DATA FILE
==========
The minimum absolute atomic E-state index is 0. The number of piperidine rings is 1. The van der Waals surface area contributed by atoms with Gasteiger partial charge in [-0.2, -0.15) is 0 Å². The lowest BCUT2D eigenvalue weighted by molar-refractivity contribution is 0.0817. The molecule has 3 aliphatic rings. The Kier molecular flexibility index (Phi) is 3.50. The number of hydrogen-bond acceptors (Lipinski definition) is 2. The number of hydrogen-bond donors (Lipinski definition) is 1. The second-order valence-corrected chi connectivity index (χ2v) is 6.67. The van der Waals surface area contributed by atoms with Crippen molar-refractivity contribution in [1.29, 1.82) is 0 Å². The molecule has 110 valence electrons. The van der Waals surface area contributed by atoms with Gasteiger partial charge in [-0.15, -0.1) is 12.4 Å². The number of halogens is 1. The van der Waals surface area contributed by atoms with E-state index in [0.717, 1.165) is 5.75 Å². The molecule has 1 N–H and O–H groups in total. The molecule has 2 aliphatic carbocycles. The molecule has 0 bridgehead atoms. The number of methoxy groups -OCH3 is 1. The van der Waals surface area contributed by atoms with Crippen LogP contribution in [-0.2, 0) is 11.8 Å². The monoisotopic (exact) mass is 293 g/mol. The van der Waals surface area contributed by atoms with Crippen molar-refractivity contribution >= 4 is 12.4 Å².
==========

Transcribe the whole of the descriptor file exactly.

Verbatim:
The minimum absolute atomic E-state index is 0. The number of piperidine rings is 1. The van der Waals surface area contributed by atoms with Gasteiger partial charge in [-0.2, -0.15) is 0 Å². The lowest BCUT2D eigenvalue weighted by molar-refractivity contribution is 0.0817. The molecule has 3 aliphatic rings. The Kier molecular flexibility index (Phi) is 3.50. The number of hydrogen-bond acceptors (Lipinski definition) is 2. The number of hydrogen-bond donors (Lipinski definition) is 1. The second-order valence-corrected chi connectivity index (χ2v) is 6.67. The van der Waals surface area contributed by atoms with Crippen molar-refractivity contribution in [1.29, 1.82) is 0 Å². The molecule has 110 valence electrons. The van der Waals surface area contributed by atoms with Gasteiger partial charge in [-0.15, -0.1) is 12.4 Å². The number of halogens is 1. The van der Waals surface area contributed by atoms with E-state index in [0.717, 1.165) is 5.75 Å². The molecule has 1 N–H and O–H groups in total. The molecule has 2 aliphatic carbocycles. The molecule has 0 bridgehead atoms. The number of methoxy groups -OCH3 is 1. The van der Waals surface area contributed by atoms with Crippen LogP contribution in [-0.2, 0) is 11.8 Å². The monoisotopic (exact) mass is 293 g/mol. The van der Waals surface area contributed by atoms with Crippen molar-refractivity contribution >= 4 is 12.4 Å².